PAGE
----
At least Judith Miller had the decency to wait a while before making it official, and going public with her relationship with the Manhattan Institute, a conservative think tank.
To me, this most recent chapter of the Miller story has the tawdry feel of one of those celebrity break-ups where everyone knows that the reason she left her mate (the NYT) was because she was having an affair (with the neo-cons).
But rather than be honest and admit that and move right in with her new lover, Miller waited for a few months to pass, enough time to convince the gullible that maybe this is a relationship that started after her departure from the Times.
A little bit like Brad, Jennifer and Angelina.
At the Manhattan Institute, Miller says "I hope to continue writing about how best to enhance national security and public safety."
Head for the hills. The last time she wrote about those things, for the Times, she helped start a war.
We should all be grateful that the institute's publication, City Journal, only comes out four times a year. That, and its relatively small circulation, ought to limit the damage Ms. Miller can do in her new position.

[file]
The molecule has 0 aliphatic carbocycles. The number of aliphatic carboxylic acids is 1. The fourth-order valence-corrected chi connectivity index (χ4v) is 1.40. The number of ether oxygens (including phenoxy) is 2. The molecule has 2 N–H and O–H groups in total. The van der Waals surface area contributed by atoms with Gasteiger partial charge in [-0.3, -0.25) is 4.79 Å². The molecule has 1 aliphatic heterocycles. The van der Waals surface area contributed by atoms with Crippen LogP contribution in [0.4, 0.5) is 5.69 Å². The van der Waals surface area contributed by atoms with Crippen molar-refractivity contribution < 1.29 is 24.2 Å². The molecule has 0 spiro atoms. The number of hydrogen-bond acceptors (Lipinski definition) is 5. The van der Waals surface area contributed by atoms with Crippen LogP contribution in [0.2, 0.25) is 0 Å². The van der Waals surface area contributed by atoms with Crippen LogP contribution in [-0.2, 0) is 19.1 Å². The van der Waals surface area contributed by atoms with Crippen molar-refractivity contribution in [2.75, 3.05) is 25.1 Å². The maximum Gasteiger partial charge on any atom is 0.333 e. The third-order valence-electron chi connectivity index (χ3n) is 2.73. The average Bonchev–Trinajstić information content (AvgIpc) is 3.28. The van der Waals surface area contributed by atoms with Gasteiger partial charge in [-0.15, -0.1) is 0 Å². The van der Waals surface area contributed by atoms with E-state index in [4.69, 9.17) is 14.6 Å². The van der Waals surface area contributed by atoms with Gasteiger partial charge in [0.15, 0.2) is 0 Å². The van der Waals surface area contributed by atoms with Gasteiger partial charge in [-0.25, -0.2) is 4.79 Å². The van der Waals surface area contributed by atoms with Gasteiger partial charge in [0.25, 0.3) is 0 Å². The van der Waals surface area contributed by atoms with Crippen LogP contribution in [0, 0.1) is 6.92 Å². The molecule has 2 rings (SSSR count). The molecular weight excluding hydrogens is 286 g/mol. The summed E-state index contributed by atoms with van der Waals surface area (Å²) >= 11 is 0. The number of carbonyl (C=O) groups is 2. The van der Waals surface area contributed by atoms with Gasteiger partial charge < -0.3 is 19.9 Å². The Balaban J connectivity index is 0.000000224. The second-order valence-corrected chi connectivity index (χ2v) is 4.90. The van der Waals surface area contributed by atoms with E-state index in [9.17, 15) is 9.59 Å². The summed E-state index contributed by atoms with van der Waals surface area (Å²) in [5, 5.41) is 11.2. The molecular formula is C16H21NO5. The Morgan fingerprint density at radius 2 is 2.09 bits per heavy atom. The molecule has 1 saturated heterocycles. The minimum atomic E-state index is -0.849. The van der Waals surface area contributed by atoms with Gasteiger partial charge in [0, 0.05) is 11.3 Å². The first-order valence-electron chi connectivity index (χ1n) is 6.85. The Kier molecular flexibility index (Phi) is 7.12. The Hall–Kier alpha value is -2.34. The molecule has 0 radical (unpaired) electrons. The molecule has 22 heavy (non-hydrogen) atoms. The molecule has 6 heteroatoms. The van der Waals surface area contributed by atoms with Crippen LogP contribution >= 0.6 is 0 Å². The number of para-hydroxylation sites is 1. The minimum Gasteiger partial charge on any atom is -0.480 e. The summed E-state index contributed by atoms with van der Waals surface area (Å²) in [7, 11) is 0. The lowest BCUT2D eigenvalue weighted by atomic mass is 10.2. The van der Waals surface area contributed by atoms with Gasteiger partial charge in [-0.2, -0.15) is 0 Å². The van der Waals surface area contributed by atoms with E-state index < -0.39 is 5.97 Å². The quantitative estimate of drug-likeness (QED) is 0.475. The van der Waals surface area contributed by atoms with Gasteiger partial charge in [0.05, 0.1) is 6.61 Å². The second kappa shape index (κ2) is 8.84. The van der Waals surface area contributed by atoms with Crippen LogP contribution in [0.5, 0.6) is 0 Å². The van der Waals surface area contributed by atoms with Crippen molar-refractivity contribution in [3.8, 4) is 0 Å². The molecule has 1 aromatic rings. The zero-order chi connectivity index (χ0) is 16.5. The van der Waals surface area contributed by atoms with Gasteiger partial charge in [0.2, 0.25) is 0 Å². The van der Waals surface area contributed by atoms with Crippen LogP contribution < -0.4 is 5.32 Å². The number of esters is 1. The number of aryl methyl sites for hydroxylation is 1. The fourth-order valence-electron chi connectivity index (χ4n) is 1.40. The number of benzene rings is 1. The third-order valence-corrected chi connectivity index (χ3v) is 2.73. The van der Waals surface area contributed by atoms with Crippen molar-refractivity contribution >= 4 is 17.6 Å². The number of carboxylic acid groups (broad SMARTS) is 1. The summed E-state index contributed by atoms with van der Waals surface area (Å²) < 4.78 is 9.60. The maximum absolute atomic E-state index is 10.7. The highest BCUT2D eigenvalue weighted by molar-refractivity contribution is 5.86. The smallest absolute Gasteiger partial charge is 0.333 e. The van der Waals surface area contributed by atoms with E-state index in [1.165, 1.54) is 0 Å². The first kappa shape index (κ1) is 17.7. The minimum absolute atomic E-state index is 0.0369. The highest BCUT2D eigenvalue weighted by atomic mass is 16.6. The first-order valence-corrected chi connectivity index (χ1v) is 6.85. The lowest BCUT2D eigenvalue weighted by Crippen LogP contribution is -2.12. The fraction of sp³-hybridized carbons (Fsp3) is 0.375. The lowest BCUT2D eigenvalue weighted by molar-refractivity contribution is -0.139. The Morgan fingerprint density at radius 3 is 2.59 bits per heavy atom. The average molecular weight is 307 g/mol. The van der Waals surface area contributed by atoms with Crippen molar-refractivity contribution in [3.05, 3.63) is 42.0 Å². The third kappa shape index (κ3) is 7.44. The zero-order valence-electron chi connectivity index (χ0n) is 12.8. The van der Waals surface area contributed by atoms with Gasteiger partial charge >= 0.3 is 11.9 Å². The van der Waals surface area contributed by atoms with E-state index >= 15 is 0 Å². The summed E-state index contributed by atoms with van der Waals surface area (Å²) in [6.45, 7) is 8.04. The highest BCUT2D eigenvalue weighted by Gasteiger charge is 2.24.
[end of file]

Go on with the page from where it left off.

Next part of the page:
And here's hoping that Judith and her friends at the M.I. have saved some space in their bed, and perhaps a pillow or two, for Thomas Friedman.
Because Ms. Miller and her former NYT colleague Mr. Friedman have a lot in common. And I'm not talking Pulitzers.
Much has been written about the sorry performance of the Washington press corps post 911 and pre-Iraq War. Reporters and pundits in DC have been accused of everything from naiveté to complicity, as well as succumbing to intimidation and jingoism.
It would be easy, but wrong, to lump all of them into the same category.
However, two people who certainly ought to be put in the same boat and never allowed near a keyboard again (restraining order, anyone?) are Miller and Friedman.
What sets these two hawks apart is that, unlike most of the stenographers and scared rabbits who were covering the White House and the Pentagon pre-Iraq, Miller and Friedman had spent considerable time in the Middle East.
Simply put, they knew better.